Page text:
Monday, October 15, 2007

find find

In a recently performance analysis, I need to find out how many files in each of the directories/sub-directories to determine whether there is any heavily populated files in any of the directory.

What I need is to run find within find. Also I need to make sure the find will not traverse into any of the sub-directory. In Linux, you can specific "-maxdepth 1" to limit your depth.

First I need to write a script to find the number of files (no directory) in a given directory.

$ cat /tmp/
#! /bin/sh

n=`find $1 -maxdepth 1 -type f | awk 'END{print NR}'`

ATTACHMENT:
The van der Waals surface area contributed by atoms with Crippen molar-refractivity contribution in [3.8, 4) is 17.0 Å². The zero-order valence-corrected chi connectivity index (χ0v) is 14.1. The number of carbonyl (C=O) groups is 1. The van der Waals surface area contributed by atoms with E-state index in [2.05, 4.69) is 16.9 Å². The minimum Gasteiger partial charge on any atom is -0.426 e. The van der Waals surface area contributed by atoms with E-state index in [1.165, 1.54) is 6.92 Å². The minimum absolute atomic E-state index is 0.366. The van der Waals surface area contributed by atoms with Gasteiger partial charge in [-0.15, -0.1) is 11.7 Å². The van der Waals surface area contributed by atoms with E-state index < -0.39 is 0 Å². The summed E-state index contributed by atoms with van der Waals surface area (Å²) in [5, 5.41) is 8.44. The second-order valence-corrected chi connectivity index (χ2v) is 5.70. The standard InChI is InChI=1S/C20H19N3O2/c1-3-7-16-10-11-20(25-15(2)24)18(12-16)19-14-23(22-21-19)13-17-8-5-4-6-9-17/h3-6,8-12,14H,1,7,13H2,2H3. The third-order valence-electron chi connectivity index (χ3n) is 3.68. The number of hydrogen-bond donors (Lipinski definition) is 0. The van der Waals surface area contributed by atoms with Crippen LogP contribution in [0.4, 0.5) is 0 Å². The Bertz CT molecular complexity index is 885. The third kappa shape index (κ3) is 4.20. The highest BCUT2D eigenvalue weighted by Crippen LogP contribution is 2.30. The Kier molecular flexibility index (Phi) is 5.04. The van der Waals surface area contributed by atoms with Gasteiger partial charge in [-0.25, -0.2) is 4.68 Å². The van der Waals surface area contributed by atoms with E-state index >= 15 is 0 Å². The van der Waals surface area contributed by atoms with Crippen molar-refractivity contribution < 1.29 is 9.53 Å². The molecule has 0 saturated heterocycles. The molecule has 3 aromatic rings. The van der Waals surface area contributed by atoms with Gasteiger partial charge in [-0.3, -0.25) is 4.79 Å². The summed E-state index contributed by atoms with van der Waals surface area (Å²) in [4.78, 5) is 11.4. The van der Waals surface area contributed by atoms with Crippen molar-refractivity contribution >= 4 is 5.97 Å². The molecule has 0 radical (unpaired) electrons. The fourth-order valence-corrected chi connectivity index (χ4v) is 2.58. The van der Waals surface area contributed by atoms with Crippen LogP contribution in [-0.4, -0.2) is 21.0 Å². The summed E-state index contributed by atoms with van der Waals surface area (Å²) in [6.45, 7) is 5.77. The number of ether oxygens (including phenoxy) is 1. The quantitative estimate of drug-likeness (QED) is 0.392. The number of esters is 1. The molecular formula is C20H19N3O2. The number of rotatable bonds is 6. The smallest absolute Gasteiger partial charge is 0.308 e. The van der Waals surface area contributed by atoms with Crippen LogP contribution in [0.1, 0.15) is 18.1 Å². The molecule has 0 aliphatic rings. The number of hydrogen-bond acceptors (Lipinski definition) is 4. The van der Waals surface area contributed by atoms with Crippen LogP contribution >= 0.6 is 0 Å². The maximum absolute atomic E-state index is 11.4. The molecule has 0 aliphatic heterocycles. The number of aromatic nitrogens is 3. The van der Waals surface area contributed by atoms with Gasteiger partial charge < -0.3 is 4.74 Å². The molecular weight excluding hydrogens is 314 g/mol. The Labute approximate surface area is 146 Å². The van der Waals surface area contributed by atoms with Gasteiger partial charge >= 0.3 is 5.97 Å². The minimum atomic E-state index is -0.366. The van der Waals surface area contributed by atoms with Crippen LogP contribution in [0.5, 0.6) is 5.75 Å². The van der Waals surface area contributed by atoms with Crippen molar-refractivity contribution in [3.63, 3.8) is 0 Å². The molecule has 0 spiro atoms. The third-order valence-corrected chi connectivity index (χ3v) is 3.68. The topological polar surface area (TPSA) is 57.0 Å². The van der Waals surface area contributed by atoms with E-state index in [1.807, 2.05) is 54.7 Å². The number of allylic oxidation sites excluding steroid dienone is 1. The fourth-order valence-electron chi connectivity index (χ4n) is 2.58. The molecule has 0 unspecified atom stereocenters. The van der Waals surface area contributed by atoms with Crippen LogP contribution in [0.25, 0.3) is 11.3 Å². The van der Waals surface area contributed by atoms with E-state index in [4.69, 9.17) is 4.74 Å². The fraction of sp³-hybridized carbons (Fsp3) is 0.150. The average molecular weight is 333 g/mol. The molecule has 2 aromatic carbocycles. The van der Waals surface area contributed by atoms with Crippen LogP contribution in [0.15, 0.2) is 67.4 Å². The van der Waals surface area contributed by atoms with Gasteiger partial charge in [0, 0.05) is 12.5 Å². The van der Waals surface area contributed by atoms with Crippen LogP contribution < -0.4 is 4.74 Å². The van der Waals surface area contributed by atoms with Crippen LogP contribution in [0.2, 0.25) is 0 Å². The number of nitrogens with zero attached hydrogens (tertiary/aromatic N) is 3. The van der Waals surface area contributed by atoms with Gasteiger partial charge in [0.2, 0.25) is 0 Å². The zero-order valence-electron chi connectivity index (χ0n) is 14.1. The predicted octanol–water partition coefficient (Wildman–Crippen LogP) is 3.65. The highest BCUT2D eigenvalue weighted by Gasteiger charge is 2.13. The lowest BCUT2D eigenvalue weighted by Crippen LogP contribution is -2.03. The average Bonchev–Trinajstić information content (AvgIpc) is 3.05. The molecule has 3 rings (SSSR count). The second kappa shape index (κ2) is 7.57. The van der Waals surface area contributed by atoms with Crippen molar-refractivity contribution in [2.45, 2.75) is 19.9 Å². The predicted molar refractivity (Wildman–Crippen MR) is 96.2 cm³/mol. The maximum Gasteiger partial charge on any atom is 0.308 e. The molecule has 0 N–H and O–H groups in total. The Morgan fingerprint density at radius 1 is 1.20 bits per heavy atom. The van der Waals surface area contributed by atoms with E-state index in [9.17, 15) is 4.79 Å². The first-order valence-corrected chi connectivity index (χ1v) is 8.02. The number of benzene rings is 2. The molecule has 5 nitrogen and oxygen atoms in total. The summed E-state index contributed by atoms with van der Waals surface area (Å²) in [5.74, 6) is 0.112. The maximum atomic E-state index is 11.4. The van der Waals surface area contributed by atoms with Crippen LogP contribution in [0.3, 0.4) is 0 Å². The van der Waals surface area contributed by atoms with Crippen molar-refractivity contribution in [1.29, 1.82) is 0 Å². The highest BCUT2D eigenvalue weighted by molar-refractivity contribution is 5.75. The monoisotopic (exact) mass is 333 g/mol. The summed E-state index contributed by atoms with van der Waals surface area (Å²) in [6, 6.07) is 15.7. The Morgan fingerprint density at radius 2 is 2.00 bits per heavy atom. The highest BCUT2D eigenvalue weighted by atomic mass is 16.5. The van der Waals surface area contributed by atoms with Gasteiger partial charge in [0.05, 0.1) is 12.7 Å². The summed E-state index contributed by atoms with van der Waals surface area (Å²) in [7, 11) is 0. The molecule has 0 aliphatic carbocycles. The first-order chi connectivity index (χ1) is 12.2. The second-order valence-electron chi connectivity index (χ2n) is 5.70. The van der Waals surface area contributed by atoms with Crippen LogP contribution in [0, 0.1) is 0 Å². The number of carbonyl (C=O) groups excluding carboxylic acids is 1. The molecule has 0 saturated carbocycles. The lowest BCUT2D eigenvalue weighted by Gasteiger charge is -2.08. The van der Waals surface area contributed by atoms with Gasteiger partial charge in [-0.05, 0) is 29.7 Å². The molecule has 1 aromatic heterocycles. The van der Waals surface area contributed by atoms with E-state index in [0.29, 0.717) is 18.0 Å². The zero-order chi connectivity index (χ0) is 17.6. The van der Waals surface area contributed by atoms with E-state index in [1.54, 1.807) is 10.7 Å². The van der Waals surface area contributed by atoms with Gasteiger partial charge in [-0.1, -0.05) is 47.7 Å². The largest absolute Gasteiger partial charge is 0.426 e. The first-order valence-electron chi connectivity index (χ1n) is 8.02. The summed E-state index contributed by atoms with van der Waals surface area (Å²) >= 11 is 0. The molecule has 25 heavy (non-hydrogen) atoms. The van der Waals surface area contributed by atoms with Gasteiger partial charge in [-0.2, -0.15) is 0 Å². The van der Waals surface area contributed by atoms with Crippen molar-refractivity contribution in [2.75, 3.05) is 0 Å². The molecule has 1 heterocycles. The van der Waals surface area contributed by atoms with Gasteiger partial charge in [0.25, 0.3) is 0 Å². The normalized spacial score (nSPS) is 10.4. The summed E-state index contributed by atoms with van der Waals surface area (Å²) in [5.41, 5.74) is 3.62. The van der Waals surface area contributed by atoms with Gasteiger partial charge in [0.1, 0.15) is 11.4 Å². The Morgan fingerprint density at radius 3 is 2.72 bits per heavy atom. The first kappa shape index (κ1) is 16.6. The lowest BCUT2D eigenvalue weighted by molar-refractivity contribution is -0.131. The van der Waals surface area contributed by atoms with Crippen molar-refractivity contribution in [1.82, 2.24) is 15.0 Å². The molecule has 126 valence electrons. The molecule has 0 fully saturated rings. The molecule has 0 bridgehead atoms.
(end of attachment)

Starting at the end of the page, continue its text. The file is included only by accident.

echo $1 - $n

Once that is done, I will have to run the above script for every directories/sub-directories. To find out the most populated directory, I simply pipe that to "sort" with -n for numeric sort.

$ find /usr/include -type d -exec /tmp/ {} \; | sort -n -k 3 | tail
/usr/include/c++/4.1.1/java/awt - 104
/usr/include/evolution-data-server-1.8/camel - 112
/usr/include/c++/4.1.1/javax/swing - 124
/usr/include/c++/4.1.1/gnu/java/locale - 141
/usr/include/kde/dom - 179
/usr/include/boost/mpl - 182
/usr/include/gtk-2.0/gtk - 195
/usr/include - 239
/usr/include/linux - 331
/usr/include/kde - 456



Blogger chihungchan said...

It can be more efficient without executing another script:

find /usr/include -type f | awk -F"/" '{r=sprintf("/%s$",$NF)
sub(r,$1);++d[$0]}END{for(i in d){print i,d[i]}}' | sort -n -k 2

1:12 PM  

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